Franchises offer one possible route to starting your own business, and franchise businesses are quoted typically as having higher business survival rates than entirely new startups.
In the current economic climate there appears growing interest in franchising opportunities, particularly with many people facing or experiencing redundancy.
So what is a franchise?
Franchises use a business model with brand from a proven, successful business already created by the Franchisor. Common examples include McDonalds and Subway. However there are thousands of smaller franchises & brands available , with everything from print services, & vending machines, to Beauty and hairdressing, and car valeting.
How do you become a franchise?
The first thing is to find details of franchises. There are now hundreds of agents, numerous franchise events , and websites giving information.
Once you have researched the market for a suitable opportunity, and make initial contact, you should receive some general information, followed by meetings to with the franchosors representatives to discuss your requirements.
As things progress, you will reach contractual stages.
The franchise agreement will typically require an initial fee to use the brand, and business structure, (name etc), as well as annual fees , and a percentage of profits.Terms and descriptions of fees vary, but annual fees may be referred to as management fees for example.
There will typically be guidelines and contractual requirements relating to premises , literature, marketing, web sites, and varying levels of support for these. For example some will provide web site pages so that potential customers in your geographic area can find you, or you may have to fit out premises according to brand guidelines.
There will be some form of training, monitoring, and support for you.
What does it cost to start a franchise?
Franchises can cost anything from a few thousand pounds to hundres of thousands depending on the nature of the business. You will also typically pay annual fees and/or percentage of profits.
Some things to consider
As the investor, you have greater incentive than being an employee, since you will keep a share of the profits. This can be a great motivator! Keep in mind that you also have to take losses if they should occur. With any business there is risk. Although the franchise is a proven model, and may work for other people in other areas, there is no guarantee that it will work for you.
Do your own research! Don’t just explore the information provided about market sizes, market share, pricing etc. Look at the competition for yourself. Speak to other franchisees about the specific franchise you are considering.
What level of investment is needed? Initially , perhaps anything from a few thousand pounds, , What annual fees will you pay? Typically you will pay a percentage of profit, plus an annual fee.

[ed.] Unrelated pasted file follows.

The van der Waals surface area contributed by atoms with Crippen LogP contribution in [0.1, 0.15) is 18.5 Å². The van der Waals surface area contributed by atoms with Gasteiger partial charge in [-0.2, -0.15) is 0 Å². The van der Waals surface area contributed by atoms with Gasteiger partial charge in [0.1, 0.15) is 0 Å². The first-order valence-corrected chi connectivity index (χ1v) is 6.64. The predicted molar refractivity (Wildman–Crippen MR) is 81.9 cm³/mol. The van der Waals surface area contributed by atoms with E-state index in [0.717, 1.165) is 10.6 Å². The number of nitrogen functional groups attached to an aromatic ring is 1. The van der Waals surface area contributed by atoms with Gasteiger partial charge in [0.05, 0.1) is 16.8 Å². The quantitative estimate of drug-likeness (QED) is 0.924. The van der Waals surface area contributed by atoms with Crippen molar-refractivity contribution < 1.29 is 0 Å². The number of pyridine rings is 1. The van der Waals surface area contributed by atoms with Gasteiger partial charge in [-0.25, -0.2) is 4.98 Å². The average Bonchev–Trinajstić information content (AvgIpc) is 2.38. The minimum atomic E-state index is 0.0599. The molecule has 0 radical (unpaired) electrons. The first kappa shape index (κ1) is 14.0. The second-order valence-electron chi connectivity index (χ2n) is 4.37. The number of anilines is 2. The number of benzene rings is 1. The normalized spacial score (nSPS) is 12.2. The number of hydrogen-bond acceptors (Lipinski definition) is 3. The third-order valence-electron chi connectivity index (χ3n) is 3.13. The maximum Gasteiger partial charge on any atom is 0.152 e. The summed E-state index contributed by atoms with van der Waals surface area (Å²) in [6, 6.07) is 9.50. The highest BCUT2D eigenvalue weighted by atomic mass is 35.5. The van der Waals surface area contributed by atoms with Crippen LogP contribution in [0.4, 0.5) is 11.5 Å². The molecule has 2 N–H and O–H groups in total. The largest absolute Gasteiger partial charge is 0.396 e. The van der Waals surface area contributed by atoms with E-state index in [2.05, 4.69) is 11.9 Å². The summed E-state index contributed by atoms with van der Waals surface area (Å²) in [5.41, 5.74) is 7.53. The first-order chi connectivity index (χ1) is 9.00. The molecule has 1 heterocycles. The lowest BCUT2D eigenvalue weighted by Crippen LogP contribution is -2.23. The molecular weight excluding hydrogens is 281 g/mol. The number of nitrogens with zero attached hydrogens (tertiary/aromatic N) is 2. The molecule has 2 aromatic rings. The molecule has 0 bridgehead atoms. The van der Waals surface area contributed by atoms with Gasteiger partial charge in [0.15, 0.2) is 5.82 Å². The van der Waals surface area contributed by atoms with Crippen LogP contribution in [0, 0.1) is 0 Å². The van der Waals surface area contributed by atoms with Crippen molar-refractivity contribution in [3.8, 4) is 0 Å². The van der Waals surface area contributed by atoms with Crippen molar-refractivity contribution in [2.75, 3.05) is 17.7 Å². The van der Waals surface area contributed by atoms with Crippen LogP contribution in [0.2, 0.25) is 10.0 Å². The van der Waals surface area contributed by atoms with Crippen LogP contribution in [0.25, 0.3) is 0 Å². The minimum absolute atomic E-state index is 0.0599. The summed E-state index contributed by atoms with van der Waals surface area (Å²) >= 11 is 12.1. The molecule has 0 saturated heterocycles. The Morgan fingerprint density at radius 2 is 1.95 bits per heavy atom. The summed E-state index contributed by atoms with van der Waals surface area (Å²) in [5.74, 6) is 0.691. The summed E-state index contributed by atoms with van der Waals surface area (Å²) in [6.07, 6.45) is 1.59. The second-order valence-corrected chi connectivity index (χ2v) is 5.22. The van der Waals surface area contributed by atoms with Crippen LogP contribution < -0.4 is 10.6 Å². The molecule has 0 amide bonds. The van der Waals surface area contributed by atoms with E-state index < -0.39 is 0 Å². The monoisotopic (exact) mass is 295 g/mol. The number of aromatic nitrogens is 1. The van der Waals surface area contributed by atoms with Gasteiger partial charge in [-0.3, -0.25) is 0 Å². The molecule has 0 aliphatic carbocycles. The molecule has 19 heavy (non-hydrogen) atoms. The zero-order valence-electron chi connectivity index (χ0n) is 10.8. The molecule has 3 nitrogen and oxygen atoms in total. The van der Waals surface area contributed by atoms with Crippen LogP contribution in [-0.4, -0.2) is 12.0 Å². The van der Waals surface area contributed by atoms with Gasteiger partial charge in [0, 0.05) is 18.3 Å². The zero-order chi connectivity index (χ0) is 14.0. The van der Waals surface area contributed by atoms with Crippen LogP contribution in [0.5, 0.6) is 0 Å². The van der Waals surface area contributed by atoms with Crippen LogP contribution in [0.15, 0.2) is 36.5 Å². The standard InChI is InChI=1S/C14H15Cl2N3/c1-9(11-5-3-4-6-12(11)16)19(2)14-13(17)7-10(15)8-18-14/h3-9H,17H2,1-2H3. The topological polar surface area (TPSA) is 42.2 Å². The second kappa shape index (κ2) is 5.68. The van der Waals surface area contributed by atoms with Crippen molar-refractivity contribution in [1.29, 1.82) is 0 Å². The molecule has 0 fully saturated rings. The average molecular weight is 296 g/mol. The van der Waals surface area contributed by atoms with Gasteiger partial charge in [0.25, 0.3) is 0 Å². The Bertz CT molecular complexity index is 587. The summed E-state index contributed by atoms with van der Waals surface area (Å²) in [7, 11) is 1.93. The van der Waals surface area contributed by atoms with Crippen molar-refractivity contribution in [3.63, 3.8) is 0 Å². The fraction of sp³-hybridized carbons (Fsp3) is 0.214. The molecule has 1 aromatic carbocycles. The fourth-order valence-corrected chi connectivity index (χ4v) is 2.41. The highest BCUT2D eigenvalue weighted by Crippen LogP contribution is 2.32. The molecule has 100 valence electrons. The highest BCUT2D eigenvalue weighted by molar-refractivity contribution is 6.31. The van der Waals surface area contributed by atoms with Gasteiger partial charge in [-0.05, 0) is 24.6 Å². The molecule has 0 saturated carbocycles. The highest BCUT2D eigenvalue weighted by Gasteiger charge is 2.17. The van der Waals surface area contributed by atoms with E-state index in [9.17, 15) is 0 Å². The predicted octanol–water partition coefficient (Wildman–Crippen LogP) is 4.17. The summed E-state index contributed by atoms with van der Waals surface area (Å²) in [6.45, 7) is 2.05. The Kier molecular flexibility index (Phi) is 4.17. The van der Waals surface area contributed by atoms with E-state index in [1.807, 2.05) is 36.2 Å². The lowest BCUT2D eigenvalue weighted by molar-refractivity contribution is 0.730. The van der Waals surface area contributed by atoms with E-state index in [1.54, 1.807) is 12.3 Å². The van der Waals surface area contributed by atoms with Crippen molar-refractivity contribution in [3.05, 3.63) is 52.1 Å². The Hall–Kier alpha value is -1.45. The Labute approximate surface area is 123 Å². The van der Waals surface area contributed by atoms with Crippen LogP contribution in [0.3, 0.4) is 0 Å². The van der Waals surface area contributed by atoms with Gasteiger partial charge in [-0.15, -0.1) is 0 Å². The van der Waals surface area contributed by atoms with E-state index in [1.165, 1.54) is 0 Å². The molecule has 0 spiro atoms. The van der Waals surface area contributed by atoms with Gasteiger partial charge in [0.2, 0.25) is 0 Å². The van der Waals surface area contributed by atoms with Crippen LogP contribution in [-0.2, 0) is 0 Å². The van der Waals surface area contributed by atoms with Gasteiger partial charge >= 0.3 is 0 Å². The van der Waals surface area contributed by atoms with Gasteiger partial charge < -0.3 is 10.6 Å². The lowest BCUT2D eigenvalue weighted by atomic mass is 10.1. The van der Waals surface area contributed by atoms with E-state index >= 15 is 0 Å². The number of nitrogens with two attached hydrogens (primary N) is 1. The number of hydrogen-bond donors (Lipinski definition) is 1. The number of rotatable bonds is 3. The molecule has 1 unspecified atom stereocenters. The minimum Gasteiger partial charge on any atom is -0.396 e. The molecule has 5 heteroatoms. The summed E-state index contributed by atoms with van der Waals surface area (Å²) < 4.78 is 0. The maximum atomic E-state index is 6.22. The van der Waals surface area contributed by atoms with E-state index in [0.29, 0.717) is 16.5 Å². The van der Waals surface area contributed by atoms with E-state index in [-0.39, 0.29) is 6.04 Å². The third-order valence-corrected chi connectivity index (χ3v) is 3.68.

What skills are needed?
Typically franchises are structured so that in theory, almost anyone could invest in one. Running the franchise yourself, or with your partner perhaps, or with employed staff.
How much time is required? Some franchises are structured for people who wish to work on a part time basis, others require investment in premises , staff etc.
What level of return can you expect?
The franchisor should provide financial information to illustrate potential returns, profits. This should help establish the payback period for your original investment, and help you to assess the level of annual income you will earn. Remember your salary is part of the cost of running the business.
What risks are there?
Changes in the marketplace , technology, legislation, etc. can all affect the franchise as with any other business.
What Levels of support are provided?
Typically training, materials, marketing, advice, mentoring, coaching, but this varies depending on the franchise.
Is there an exit strategy?
As with any business, at some point you are likely to consider retirement, selling the business, or transferring the business. Check the agreement and options.
Choose a franchise
Consider your available investment level, and return.
Explore the type of franchise, e.g. service, or product based, and determine the most suitable for you..
Think about the lifestyle you might want- for example do you prefer to work from home? Or is running a premises 5-7 days a week for you?
Examine type of support provided by the franchisor- and compare it against your experience, skills, and level of confidence in running the business.
Assess figures provided in terms of balance sheet, projected profit and loss, and key financial measures.
Ask to speak to other people who are part of the franchise you consider joining. This will help you to judge the opportunity based on experience of people like yourself.
Develop a business plan. This is essential! Find out more about business plans and planning.
Be realistic. Do you have the capability and motivation to make it work? Just because a franchise works for one or more franchisees, it does not mean that you will succeed.
As always, take appropriate financial and legal advice.
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